Wednesday, October 8, 2008

Our Mission: A Defense of Reason

Hi. I'm JSK but you can call me Jeff. I'm half of the team here at The Thinking Heads - a dynamic, and perhaps volatile, combination of a left-leaning law student and a fairly conservative economist. Perhaps it is worth noting that, as may become evident, we don't agree on a whole host of things. For instance, I'm a registered Democrat from Connecticut who enjoys modern art, admires FDR and cheers for the Yankees. My learned colleague votes Republican, listens to Enya, hangs posters of Reagan in his room and roots for the Red Sox. Two more different people there could not be.

But some similarities abound, to wit: we're both former nationally ranked college debaters, we both talk entirely too much (that necessarily follows from the previous point) and, most importantly, both of us are tired of the mainstream media's superficial treatment of politics and political issues. It is this last common facet that catalyzed the blog-creation-process.

So what will you find here? I can best answer that inquiry by highlighting what you should not expect to see in our posts. You will not read about a candidate's extra-marital affairs. Nor should you expect to read posts regarding the efficacy or worthiness of certain political tactics. Because in the maelstrom of ad hominem attacks, red herrings and non sequiturs that comprise contemporary political dialogue, what is lost is most essential: policy.

Here, you will not find Bill O'Reilly's "talking points;" you will not find Keith Olbermann's "worst person in the world." This is not a place for talking heads, pundits, spinsters or party hacks. We at The Thinking Heads hope to inject some sanity and reason into current political debate. Our mission is to restore the democratic ideal of an informed citizenry - or at least take a small step forward in that direction - by engaging in extended dialogue and debate. Our motivation and efforts are informed by Thomas Jefferson who said: "Though the people may acquiesce, they cannot approve what they do not understand." Only by understanding the consequences and justifications of any given political policy can we hope to approve of that policy, rather than simply acquiesce to it. And only by exercising our right to free expression can we ever hope to understand the consequences and justifications of those policies.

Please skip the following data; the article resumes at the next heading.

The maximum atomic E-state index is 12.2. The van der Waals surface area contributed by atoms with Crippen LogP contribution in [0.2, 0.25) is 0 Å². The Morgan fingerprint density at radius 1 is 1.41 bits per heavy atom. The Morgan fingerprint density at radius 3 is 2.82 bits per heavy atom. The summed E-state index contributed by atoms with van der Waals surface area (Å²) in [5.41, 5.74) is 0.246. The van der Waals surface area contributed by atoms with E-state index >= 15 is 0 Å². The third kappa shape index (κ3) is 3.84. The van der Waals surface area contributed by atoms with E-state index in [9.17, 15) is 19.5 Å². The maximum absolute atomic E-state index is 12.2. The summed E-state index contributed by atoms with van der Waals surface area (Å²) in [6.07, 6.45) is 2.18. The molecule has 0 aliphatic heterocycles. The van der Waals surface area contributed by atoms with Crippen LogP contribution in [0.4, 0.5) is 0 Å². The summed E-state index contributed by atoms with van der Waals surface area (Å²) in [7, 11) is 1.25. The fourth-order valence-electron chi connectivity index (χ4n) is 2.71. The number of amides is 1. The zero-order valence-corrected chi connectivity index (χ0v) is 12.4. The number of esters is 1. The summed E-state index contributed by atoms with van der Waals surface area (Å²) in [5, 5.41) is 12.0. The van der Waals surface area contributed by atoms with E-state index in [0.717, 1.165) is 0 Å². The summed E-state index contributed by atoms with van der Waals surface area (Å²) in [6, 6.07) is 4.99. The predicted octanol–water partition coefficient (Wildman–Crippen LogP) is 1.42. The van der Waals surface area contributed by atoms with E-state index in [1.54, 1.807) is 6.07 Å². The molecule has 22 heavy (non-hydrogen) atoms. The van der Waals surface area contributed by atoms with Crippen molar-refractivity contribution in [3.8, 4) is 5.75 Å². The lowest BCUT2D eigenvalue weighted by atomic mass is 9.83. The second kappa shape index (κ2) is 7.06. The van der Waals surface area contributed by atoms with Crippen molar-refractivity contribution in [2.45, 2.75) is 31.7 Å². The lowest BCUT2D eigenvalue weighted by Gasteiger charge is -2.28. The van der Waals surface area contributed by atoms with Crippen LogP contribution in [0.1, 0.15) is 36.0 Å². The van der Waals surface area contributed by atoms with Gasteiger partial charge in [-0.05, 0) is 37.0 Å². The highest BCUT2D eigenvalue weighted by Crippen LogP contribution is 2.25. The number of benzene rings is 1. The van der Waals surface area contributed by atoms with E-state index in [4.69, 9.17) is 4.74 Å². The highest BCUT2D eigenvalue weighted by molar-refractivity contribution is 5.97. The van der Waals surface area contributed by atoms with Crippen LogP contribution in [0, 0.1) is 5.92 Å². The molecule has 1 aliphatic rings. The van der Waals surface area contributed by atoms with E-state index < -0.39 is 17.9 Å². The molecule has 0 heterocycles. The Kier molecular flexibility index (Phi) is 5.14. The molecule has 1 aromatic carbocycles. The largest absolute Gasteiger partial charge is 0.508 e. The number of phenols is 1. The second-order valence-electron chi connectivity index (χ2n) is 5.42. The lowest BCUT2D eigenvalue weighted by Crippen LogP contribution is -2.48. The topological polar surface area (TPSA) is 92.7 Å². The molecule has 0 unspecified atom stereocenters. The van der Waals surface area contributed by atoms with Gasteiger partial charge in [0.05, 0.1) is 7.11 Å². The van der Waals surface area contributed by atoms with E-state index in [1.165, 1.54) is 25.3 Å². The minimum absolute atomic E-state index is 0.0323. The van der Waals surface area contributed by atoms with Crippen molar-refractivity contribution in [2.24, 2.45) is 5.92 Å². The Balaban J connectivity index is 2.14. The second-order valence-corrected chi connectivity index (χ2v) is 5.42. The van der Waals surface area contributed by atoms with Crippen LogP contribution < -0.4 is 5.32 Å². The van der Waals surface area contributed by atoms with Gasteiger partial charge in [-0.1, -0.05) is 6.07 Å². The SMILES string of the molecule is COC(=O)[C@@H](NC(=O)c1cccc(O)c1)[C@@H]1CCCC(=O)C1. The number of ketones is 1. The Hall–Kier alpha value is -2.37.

Greetings from the other half of this endeavor. As written by my counterpart, we have become increasingly frustrated with the nature of political reporting, which is now more synonymous with sports broadcasting then news. Live media is more interested in following play-by-play campaign tactics and obsessing about gaffes and misspoken lines of politicians then it is about informing the public about the policies that candidates wish to implement.

So as my partner explains, the concept of this site was born. Though I believe that he and I do not disagree nearly as often as his introduction suggests, it is true that we generally see the universe via a differing world view. All too often individuals consume their news and analysis from sources that only reinforce their previously conceived notions. We strive to create a forum here in which fact and argument are presented from opposing sides in order to avoid this intellectual disservice. At the same time however, this is non-partisan and is not combative by requirement. Objection will not be made to an idea simply for the sole purpose of having to exist. Nor do we wish to promote the notion that is the false dichotomy of right vs. left on any given issue. So I too invite readers to this arena of intellectual curiosity and discussion to participate in the manner of discourse that our founding fathers envisioned. Hopefully we can have a small part in promoting this ideal; only time shall tell.